Controlling your emotions may play a vital role in Heart Disease

Most of the hearts on display this month are the red, symmetrical Valentine’s variety. But the other kind of heart – the organ, of course! – deserves your attention, too.

It’s Heart Month, and while heart disease remains the leading cause of death for American men and women, many of those deaths are preventable. The study here suggests that controlling your emotions might play a role. (We’ve added a few more practical suggestions further down too.)

An inflammatory pathway links atherosclerotic cardiovascular disease risk to neural activity evoked by the cognitive regulation of emotion.

Biol Psychiatry  2014 May 1;75(9):738-45. doi: 10.1016/j.biopsych.2013.10.012. Epub 2013 Oct 23.
Gianaros PJ, Marsland AL, Kuan DC, Schirda BL, Jennings JR, Sheu LK, Hariri AR, Gross JJ, Manuck SB



Cognitive reappraisal is a form of emotion regulation that alters emotional responding by changing the meaning of emotional stimuli. Reappraisal engages regions of the prefrontal cortex that support multiple functions, including visceral control functions implicated in regulating the immune system. Immune activity plays a role in the preclinical pathophysiology of atherosclerotic cardiovascular disease (CVD), an inflammatory condition that is highly comorbid with affective disorders characterized by problems with emotion regulation. Here, we tested whether prefrontal engagement by reappraisal would be associated with atherosclerotic CVD risk and whether this association would be mediated by inflammatory activity.


Community volunteers (n = 157; 30-54 years of age; 80 women) without DSM-IV Axis-1 psychiatric diagnoses or cardiovascular or immune disorders performed a functional neuroimaging task involving the reappraisal of negative emotional stimuli. Carotid artery intima-media thickness and inter-adventitial diameter were measured by ultrasonography and used as markers of preclinical atherosclerosis. Also measured were circulating levels of interleukin-6 (IL-6), an inflammatory cytokine linked to CVD risk and prefrontal neural activity.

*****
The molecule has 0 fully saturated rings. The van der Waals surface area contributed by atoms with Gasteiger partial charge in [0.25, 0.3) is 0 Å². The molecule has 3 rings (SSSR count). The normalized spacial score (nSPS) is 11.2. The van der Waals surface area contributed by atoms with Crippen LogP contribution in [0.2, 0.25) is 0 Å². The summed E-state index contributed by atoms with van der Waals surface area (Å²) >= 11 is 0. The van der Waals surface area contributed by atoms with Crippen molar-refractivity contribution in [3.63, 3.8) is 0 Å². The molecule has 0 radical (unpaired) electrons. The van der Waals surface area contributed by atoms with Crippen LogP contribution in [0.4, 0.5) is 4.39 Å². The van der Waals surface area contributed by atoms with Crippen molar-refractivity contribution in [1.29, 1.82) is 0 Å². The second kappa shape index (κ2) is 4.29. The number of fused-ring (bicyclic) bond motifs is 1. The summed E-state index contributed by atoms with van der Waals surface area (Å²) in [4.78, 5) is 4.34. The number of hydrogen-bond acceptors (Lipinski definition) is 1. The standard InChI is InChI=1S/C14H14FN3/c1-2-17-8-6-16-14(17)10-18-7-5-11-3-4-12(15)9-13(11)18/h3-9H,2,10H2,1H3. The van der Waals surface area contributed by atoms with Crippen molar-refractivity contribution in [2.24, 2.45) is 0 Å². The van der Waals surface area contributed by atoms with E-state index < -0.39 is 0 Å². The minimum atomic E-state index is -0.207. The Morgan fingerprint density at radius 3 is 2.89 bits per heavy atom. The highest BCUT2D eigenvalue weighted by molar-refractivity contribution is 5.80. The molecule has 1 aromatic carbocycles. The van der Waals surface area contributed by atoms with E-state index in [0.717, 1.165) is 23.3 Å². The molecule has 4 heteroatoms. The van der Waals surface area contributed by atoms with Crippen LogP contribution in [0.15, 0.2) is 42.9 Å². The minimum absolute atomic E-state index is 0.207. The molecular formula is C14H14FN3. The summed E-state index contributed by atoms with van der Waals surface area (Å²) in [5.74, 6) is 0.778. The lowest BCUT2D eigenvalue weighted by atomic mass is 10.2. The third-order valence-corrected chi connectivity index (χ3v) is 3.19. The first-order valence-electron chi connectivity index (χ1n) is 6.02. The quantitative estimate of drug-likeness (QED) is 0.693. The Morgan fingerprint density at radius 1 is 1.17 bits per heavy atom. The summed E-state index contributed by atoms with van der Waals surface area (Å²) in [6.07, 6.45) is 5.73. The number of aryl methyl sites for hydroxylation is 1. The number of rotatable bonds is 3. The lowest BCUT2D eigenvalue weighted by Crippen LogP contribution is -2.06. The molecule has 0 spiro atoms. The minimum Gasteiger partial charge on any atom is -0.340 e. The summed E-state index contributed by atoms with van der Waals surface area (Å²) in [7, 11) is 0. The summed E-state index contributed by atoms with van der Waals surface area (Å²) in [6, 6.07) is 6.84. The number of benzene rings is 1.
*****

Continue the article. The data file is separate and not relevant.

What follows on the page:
Greater reappraisal-related engagement of the dorsal anterior cingulate cortex was associated with greater preclinical atherosclerosis and IL-6. Moreover, IL-6 mediated the association of dorsal anterior cingulate cortex engagement with preclinical atherosclerosis. These results were independent of age, sex, race, smoking status, and other known CVD risk factors.


The cognitive regulation of emotion might relate to CVD risk through a pathway involving the functional interplay between the anterior cingulate region of the prefrontal cortex and inflammatory activity.

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More suggestions for getting on the road to good heart health:


Swap out animals for plants. No, we’re not suggesting that you replace Fido with a ficus! But substituting plant protein for animal protein may help you improve your cholesterol levels – and therefore your heart health. In place of beef chili, make a lentil- or bean-based chili. Include cholesterol-lowering foods like oatmeal and barley, too.

Put one foot in front of the other – and repeat – for about half an hour most days of the week. Walking (fast enough to break a sweat, but still being able to carry on a conversation) is fantastic for your heart. Exercise increases the flow of blood through your arteries, which, over time, leads to lower blood pressure, a lower resting heart rate, and more variability in your heart rate – all of which lower your risk for heart disease.

Pick a stress management practice. Unrelenting stress, depression, and anxiety are believed to increase levels of inflammatory compounds that can damage your blood vessels, which can eventually lead to a heart attack or stroke. Meditation, yoga, tai chi, and simple deep breathing are fantastic practices to incorporate into your health routine.

Quit smoking. Smoking (yes, even e-cigs) wreaks havoc on your health, including your heart. And cutting down doesn’t cut it: Smoking just one cigarette a day dramatically increases your risk of heart attack and stroke. If you smoke, get help from your doctor or participate in smoking cessation program.

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